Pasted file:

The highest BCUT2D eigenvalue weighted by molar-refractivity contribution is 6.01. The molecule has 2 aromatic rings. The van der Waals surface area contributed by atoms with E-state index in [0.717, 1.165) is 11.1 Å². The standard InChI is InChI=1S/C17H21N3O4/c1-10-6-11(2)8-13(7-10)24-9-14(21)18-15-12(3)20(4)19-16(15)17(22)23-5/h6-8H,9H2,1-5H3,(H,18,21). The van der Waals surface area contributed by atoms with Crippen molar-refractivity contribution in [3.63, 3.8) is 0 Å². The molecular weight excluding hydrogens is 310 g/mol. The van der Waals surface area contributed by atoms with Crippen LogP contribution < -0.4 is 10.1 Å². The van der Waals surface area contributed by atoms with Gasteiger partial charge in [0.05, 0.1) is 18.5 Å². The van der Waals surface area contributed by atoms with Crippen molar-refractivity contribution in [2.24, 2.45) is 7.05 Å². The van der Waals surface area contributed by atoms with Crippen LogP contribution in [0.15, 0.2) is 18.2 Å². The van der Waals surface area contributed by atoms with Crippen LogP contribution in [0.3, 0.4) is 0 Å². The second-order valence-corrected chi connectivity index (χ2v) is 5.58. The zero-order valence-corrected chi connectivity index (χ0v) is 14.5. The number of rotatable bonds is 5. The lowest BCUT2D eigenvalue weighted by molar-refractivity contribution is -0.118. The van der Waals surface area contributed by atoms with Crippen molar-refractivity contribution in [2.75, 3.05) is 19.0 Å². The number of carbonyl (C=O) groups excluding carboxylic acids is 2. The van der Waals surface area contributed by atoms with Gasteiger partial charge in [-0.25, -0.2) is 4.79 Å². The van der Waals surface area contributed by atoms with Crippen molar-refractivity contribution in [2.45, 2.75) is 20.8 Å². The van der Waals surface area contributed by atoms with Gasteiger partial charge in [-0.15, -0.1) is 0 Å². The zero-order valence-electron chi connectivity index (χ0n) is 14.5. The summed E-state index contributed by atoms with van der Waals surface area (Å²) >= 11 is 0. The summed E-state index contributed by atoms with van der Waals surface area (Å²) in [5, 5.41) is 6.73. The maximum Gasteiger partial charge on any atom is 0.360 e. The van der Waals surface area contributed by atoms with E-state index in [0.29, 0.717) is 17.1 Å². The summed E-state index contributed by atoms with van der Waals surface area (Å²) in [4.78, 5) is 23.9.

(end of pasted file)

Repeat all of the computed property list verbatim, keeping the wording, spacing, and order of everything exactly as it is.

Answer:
The highest BCUT2D eigenvalue weighted by molar-refractivity contribution is 6.01. The molecule has 2 aromatic rings. The van der Waals surface area contributed by atoms with E-state index in [0.717, 1.165) is 11.1 Å². The standard InChI is InChI=1S/C17H21N3O4/c1-10-6-11(2)8-13(7-10)24-9-14(21)18-15-12(3)20(4)19-16(15)17(22)23-5/h6-8H,9H2,1-5H3,(H,18,21). The van der Waals surface area contributed by atoms with Crippen molar-refractivity contribution in [3.63, 3.8) is 0 Å². The molecular weight excluding hydrogens is 310 g/mol. The van der Waals surface area contributed by atoms with Crippen LogP contribution < -0.4 is 10.1 Å². The van der Waals surface area contributed by atoms with Gasteiger partial charge in [0.05, 0.1) is 18.5 Å². The van der Waals surface area contributed by atoms with Crippen molar-refractivity contribution in [2.24, 2.45) is 7.05 Å². The van der Waals surface area contributed by atoms with Crippen LogP contribution in [0.15, 0.2) is 18.2 Å². The van der Waals surface area contributed by atoms with Crippen LogP contribution in [0.3, 0.4) is 0 Å². The second-order valence-corrected chi connectivity index (χ2v) is 5.58. The zero-order valence-corrected chi connectivity index (χ0v) is 14.5. The number of rotatable bonds is 5. The lowest BCUT2D eigenvalue weighted by molar-refractivity contribution is -0.118. The van der Waals surface area contributed by atoms with Crippen molar-refractivity contribution in [2.75, 3.05) is 19.0 Å². The number of carbonyl (C=O) groups excluding carboxylic acids is 2. The van der Waals surface area contributed by atoms with Gasteiger partial charge in [-0.25, -0.2) is 4.79 Å². The van der Waals surface area contributed by atoms with Crippen molar-refractivity contribution in [2.45, 2.75) is 20.8 Å². The van der Waals surface area contributed by atoms with Gasteiger partial charge in [-0.15, -0.1) is 0 Å². The zero-order valence-electron chi connectivity index (χ0n) is 14.5. The summed E-state index contributed by atoms with van der Waals surface area (Å²) >= 11 is 0. The summed E-state index contributed by atoms with van der Waals surface area (Å²) in [5, 5.41) is 6.73. The maximum Gasteiger partial charge on any atom is 0.360 e. The van der Waals surface area contributed by atoms with E-state index in [0.29, 0.717) is 17.1 Å². The summed E-state index contributed by atoms with van der Waals surface area (Å²) in [4.78, 5) is 23.9.